Accelerating the College and Career Readiness of the Nation's Students (State Cards)
May 26, 2011
Call for Action: Transforming Teaching and Learning to Prepare High School Students for College and Careers Policy Brief (PDF)
August 12, 2010
Principles for a Comprehensive Assessment System Policy Brief (PDF)
February 25, 2010
The United States is poised to make the most dramatic advance in assessment in decades. A state-led effort to develop common core standards in literacy and mathematics is defining what it means to be ready for colleges and careers, and this effort will invariably heighten the demand for assessments that measure a broader range of knowledge and skills and open the door for common assessment components across states. At the same time, the U.S. Department of Education is providing $350 million for consortia of states to develop new assessments that measure the common core standards. And a reauthorization of the Elementary and Secondary Education Act (ESEA) will set guidelines for assessments and their use for years to come. This opportunity could not be more timely. There is widespread concern that the most prominent assessments currently being used in the United States are inadequate and may have a significantly negative impact on student learning. This brief suggests the principles upon which the federal government and states should base their work in fashioning new assessments. Recognizing that no single test can fulfill all the needs for information by all stakeholders, it suggests the need for a comprehensive system of assessments. Most importantly, the brief argues that this system needs to be coherent and cohesive, aligned to standards for college and career readiness.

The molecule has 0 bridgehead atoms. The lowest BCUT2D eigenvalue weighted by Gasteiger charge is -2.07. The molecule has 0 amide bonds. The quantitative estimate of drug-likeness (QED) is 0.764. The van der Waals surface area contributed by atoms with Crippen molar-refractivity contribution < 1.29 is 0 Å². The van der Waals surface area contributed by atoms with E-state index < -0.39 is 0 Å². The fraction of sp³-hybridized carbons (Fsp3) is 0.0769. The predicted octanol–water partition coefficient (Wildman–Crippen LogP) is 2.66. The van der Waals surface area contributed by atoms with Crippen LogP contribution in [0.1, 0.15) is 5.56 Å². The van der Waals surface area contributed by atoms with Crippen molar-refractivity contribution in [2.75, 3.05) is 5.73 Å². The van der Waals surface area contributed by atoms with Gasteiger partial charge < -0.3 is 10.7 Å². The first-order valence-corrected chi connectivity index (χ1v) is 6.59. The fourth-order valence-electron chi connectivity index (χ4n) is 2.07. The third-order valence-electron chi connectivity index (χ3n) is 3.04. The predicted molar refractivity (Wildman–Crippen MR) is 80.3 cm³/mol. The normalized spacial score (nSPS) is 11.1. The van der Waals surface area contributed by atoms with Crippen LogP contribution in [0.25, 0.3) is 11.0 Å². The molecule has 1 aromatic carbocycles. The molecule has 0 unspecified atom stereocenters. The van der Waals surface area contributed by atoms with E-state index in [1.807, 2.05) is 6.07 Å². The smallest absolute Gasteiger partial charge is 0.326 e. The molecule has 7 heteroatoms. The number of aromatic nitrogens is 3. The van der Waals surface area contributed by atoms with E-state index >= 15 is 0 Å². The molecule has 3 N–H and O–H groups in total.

Common Standards: The Time Is Now Issue Brief (PDF)
December 17, 2009